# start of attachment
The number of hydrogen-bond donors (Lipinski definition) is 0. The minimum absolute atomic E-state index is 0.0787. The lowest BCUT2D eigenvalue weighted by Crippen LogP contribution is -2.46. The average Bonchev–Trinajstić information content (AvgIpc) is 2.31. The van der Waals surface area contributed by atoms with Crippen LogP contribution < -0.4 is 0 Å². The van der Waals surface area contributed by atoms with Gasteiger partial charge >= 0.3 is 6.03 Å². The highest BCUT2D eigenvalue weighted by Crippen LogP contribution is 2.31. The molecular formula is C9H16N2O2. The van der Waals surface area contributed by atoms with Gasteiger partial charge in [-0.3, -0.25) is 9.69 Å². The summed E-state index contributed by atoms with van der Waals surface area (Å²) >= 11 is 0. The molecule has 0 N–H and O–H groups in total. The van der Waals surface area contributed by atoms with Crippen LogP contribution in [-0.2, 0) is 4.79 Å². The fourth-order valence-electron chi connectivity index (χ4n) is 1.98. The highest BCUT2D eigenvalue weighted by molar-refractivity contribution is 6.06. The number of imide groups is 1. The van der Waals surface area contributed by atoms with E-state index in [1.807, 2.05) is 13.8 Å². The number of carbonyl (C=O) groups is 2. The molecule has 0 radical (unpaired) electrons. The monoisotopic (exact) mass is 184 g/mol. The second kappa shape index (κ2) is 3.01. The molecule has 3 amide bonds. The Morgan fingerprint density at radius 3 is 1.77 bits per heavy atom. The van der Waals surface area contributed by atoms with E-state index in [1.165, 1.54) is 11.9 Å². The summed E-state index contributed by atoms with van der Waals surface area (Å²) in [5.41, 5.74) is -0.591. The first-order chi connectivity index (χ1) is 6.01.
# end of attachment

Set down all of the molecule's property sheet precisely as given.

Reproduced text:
The number of hydrogen-bond donors (Lipinski definition) is 0. The minimum absolute atomic E-state index is 0.0787. The lowest BCUT2D eigenvalue weighted by Crippen LogP contribution is -2.46. The average Bonchev–Trinajstić information content (AvgIpc) is 2.31. The van der Waals surface area contributed by atoms with Crippen LogP contribution < -0.4 is 0 Å². The van der Waals surface area contributed by atoms with Gasteiger partial charge >= 0.3 is 6.03 Å². The highest BCUT2D eigenvalue weighted by Crippen LogP contribution is 2.31. The molecular formula is C9H16N2O2. The van der Waals surface area contributed by atoms with Gasteiger partial charge in [-0.3, -0.25) is 9.69 Å². The summed E-state index contributed by atoms with van der Waals surface area (Å²) >= 11 is 0. The molecule has 0 N–H and O–H groups in total. The van der Waals surface area contributed by atoms with Crippen LogP contribution in [-0.2, 0) is 4.79 Å². The fourth-order valence-electron chi connectivity index (χ4n) is 1.98. The highest BCUT2D eigenvalue weighted by molar-refractivity contribution is 6.06. The number of imide groups is 1. The van der Waals surface area contributed by atoms with E-state index in [1.807, 2.05) is 13.8 Å². The number of carbonyl (C=O) groups is 2. The molecule has 0 radical (unpaired) electrons. The monoisotopic (exact) mass is 184 g/mol. The second kappa shape index (κ2) is 3.01. The molecule has 3 amide bonds. The Morgan fingerprint density at radius 3 is 1.77 bits per heavy atom. The van der Waals surface area contributed by atoms with E-state index in [1.165, 1.54) is 11.9 Å². The summed E-state index contributed by atoms with van der Waals surface area (Å²) in [5.41, 5.74) is -0.591. The first-order chi connectivity index (χ1) is 6.01.